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The Instigator
Pro (for)
Winning
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The Contender
Con (against)
Losing
13 Points

# it is possible to travel a finite distance for an infinite amount of time

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after 6 votes the winner is...
Kahvan
 Voting Style: Open Point System: 7 Point Started: 1/5/2010 Category: Science Updated: 8 years ago Status: Post Voting Period Viewed: 3,199 times Debate No: 10695
Debate Rounds (3)

26 comments have been posted on this debate. Showing 1 through 10 records.
Posted by faithinchaos21 6 years ago
I just wanted to point out that if his opponent is making the case that infinity does indeed exist "Numbers cannot be counted", then that would mean an object could travel to another in an infinite amount of time. Logically, if infinity exists, anything at all could happen at any time infinitely. An infinite number of parallel universes could exist simply because infinity exists. If that's true, then there could be one instance of an object moving forever towards another object with nothing in space at all. However, to make the case infinity does not exist, there can never be a universe that has nothing at all, a universe that does not exist. There cannot be 0, because 0 is nothing. Therefore, an object could not travel towards another infinitely.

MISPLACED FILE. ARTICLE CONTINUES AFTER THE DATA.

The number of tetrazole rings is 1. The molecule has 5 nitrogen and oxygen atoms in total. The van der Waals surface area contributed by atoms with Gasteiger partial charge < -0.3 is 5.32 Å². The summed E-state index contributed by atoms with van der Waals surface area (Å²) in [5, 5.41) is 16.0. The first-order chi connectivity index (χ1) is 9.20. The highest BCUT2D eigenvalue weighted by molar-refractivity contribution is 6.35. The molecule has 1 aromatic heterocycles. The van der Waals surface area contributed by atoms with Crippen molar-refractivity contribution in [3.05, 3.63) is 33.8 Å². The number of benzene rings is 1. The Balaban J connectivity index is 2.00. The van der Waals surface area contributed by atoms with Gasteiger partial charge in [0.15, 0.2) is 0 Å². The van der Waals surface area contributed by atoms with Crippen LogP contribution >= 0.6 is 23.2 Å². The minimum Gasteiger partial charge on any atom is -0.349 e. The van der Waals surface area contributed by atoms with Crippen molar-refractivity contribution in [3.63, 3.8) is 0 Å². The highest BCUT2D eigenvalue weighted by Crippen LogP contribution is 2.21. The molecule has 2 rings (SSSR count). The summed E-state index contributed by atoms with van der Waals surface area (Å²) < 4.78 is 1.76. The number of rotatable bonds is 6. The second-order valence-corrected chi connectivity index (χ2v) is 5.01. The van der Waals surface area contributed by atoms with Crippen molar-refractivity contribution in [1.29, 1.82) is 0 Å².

Posted by Frodobaggins 8 years ago
"Con introduced the condition that no external forces could be applied."
I don't remember introducing that condition. My argument that external forces always are applied.
Posted by Mangani 8 years ago

"lets say the atom mentioned in my scenario before is so much in the void of space that you cant even see any light. Being this far away the atom would not have to worry about friction or gravity."
-If there is no friction, the atom cannot change speeds.

"The atom is moving with momentum. The momentum it has in the viod of space would be enough to propel it since it would not encounter friction because it would have nothing with which to have friction"
-If there is no force to act upon the atom, it's rate of speed would be constant. It could never, then, halve the rate of travel in order to halve the distance traveled.

"The atom starts at point A and is headed to point be a a rate of travel that is always half the distance it needs to reach point B. In this scenario the atom will for an infinite amount of time be traveling towards point B. In terms of writing mathmatically, to determine this distance it is traveling you just put 1/2 over 2, over 2, over 2, over 2."
-This is also contradictory because the atom only has one destination. At what point do you say "ok, the atom traveled this distance, and at the next point it will travel half that distance". If there is only point A and point B, it would have reached it's destination at the first measurement of distance traveled.

Pro contradicts himself over and over again.
Posted by RoyLatham 8 years ago
Frodo, My example was only to show that a debate stands for evaluation whether or not one sid concedes or not. You said my example didn't apply because Con's arguments persuasive independent of the concession. That agrees with my point that the concession is not determinative.